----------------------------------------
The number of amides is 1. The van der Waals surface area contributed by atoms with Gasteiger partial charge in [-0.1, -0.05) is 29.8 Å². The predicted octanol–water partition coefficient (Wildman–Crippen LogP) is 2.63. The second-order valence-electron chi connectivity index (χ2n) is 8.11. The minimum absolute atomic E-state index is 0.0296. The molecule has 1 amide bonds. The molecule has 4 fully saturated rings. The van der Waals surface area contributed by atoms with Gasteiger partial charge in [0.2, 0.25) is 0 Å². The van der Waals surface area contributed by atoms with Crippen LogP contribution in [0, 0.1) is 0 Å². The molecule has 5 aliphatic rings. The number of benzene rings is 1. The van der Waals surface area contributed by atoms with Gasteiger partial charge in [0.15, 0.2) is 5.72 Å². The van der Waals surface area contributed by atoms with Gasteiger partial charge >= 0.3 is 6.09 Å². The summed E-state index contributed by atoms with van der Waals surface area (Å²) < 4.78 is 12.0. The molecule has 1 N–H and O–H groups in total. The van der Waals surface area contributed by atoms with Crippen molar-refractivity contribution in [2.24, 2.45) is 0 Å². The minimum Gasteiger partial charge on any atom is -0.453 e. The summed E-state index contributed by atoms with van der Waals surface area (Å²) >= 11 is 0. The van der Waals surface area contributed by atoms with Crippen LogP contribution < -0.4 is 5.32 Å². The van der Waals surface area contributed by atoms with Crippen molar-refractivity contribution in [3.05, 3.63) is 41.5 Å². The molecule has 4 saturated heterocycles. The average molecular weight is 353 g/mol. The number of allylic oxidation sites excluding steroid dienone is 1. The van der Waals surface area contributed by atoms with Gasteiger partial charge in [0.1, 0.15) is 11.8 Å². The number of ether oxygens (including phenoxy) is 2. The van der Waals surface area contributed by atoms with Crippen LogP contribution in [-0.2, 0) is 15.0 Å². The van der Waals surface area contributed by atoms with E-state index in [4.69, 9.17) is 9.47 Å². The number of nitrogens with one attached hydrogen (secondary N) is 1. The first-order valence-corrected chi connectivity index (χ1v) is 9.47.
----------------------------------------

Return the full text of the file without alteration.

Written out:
The number of amides is 1. The van der Waals surface area contributed by atoms with Gasteiger partial charge in [-0.1, -0.05) is 29.8 Å². The predicted octanol–water partition coefficient (Wildman–Crippen LogP) is 2.63. The second-order valence-electron chi connectivity index (χ2n) is 8.11. The minimum absolute atomic E-state index is 0.0296. The molecule has 1 amide bonds. The molecule has 4 fully saturated rings. The van der Waals surface area contributed by atoms with Gasteiger partial charge in [0.2, 0.25) is 0 Å². The van der Waals surface area contributed by atoms with Crippen LogP contribution in [0, 0.1) is 0 Å². The molecule has 5 aliphatic rings. The number of benzene rings is 1. The van der Waals surface area contributed by atoms with Gasteiger partial charge in [0.15, 0.2) is 5.72 Å². The van der Waals surface area contributed by atoms with Gasteiger partial charge >= 0.3 is 6.09 Å². The summed E-state index contributed by atoms with van der Waals surface area (Å²) < 4.78 is 12.0. The molecule has 1 N–H and O–H groups in total. The van der Waals surface area contributed by atoms with Crippen molar-refractivity contribution in [2.24, 2.45) is 0 Å². The minimum Gasteiger partial charge on any atom is -0.453 e. The summed E-state index contributed by atoms with van der Waals surface area (Å²) >= 11 is 0. The van der Waals surface area contributed by atoms with Crippen LogP contribution < -0.4 is 5.32 Å². The van der Waals surface area contributed by atoms with Crippen molar-refractivity contribution in [3.05, 3.63) is 41.5 Å². The molecule has 4 saturated heterocycles. The average molecular weight is 353 g/mol. The number of allylic oxidation sites excluding steroid dienone is 1. The van der Waals surface area contributed by atoms with Gasteiger partial charge in [0.1, 0.15) is 11.8 Å². The number of ether oxygens (including phenoxy) is 2. The van der Waals surface area contributed by atoms with Crippen LogP contribution in [-0.2, 0) is 15.0 Å². The van der Waals surface area contributed by atoms with E-state index in [4.69, 9.17) is 9.47 Å². The number of nitrogens with one attached hydrogen (secondary N) is 1. The first-order valence-corrected chi connectivity index (χ1v) is 9.47.